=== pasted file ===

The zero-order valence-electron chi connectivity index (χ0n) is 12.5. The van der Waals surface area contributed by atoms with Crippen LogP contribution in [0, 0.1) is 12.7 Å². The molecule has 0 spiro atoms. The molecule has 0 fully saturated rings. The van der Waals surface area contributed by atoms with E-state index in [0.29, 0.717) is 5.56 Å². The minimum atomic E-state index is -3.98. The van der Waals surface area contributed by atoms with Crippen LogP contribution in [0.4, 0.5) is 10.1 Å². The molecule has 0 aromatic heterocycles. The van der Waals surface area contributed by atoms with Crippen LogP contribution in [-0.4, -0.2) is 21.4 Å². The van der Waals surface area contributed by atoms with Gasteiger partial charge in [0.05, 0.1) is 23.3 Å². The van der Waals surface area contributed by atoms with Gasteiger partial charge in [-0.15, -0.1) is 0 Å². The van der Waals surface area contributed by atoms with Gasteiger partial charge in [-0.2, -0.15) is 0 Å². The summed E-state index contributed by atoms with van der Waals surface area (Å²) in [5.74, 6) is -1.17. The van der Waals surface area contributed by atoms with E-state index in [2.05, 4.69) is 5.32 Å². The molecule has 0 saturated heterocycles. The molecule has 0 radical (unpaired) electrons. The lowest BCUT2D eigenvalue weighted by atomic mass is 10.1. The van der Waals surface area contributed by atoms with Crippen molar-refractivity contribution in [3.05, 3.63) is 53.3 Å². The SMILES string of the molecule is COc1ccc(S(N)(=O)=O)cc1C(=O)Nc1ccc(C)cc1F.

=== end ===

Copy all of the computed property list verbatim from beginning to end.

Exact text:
The zero-order valence-electron chi connectivity index (χ0n) is 12.5. The van der Waals surface area contributed by atoms with Crippen LogP contribution in [0, 0.1) is 12.7 Å². The molecule has 0 spiro atoms. The molecule has 0 fully saturated rings. The van der Waals surface area contributed by atoms with E-state index in [0.29, 0.717) is 5.56 Å². The minimum atomic E-state index is -3.98. The van der Waals surface area contributed by atoms with Crippen LogP contribution in [0.4, 0.5) is 10.1 Å². The molecule has 0 aromatic heterocycles. The van der Waals surface area contributed by atoms with Crippen LogP contribution in [-0.4, -0.2) is 21.4 Å². The van der Waals surface area contributed by atoms with Gasteiger partial charge in [0.05, 0.1) is 23.3 Å². The van der Waals surface area contributed by atoms with Gasteiger partial charge in [-0.15, -0.1) is 0 Å². The van der Waals surface area contributed by atoms with Gasteiger partial charge in [-0.2, -0.15) is 0 Å². The summed E-state index contributed by atoms with van der Waals surface area (Å²) in [5.74, 6) is -1.17. The van der Waals surface area contributed by atoms with E-state index in [2.05, 4.69) is 5.32 Å². The molecule has 0 saturated heterocycles. The molecule has 0 radical (unpaired) electrons. The lowest BCUT2D eigenvalue weighted by atomic mass is 10.1. The van der Waals surface area contributed by atoms with Crippen molar-refractivity contribution in [3.05, 3.63) is 53.3 Å². The SMILES string of the molecule is COc1ccc(S(N)(=O)=O)cc1C(=O)Nc1ccc(C)cc1F.